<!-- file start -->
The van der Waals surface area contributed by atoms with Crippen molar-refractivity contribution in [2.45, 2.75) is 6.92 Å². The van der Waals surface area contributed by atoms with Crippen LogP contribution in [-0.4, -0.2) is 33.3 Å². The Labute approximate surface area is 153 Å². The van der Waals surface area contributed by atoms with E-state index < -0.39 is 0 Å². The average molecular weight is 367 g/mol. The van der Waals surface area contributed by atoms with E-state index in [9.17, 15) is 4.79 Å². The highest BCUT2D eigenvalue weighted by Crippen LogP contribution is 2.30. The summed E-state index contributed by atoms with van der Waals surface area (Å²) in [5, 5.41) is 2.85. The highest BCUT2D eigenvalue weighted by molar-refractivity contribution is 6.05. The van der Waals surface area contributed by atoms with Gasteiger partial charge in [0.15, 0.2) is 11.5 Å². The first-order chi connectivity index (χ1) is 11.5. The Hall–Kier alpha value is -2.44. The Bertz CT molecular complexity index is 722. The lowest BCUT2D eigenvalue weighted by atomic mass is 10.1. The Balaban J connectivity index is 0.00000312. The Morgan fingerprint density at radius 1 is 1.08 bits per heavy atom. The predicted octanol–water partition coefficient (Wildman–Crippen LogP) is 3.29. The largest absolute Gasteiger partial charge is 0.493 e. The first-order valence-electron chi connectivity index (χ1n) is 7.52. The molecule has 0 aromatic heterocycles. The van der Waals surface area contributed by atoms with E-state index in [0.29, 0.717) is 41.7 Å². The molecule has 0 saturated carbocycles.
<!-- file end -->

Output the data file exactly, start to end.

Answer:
The van der Waals surface area contributed by atoms with Crippen molar-refractivity contribution in [2.45, 2.75) is 6.92 Å². The van der Waals surface area contributed by atoms with Crippen LogP contribution in [-0.4, -0.2) is 33.3 Å². The Labute approximate surface area is 153 Å². The van der Waals surface area contributed by atoms with E-state index < -0.39 is 0 Å². The average molecular weight is 367 g/mol. The van der Waals surface area contributed by atoms with E-state index in [9.17, 15) is 4.79 Å². The highest BCUT2D eigenvalue weighted by Crippen LogP contribution is 2.30. The summed E-state index contributed by atoms with van der Waals surface area (Å²) in [5, 5.41) is 2.85. The highest BCUT2D eigenvalue weighted by molar-refractivity contribution is 6.05. The van der Waals surface area contributed by atoms with Gasteiger partial charge in [0.15, 0.2) is 11.5 Å². The first-order chi connectivity index (χ1) is 11.5. The Hall–Kier alpha value is -2.44. The Bertz CT molecular complexity index is 722. The lowest BCUT2D eigenvalue weighted by atomic mass is 10.1. The Balaban J connectivity index is 0.00000312. The Morgan fingerprint density at radius 1 is 1.08 bits per heavy atom. The predicted octanol–water partition coefficient (Wildman–Crippen LogP) is 3.29. The largest absolute Gasteiger partial charge is 0.493 e. The first-order valence-electron chi connectivity index (χ1n) is 7.52. The molecule has 0 aromatic heterocycles. The van der Waals surface area contributed by atoms with E-state index in [0.29, 0.717) is 41.7 Å². The molecule has 0 saturated carbocycles.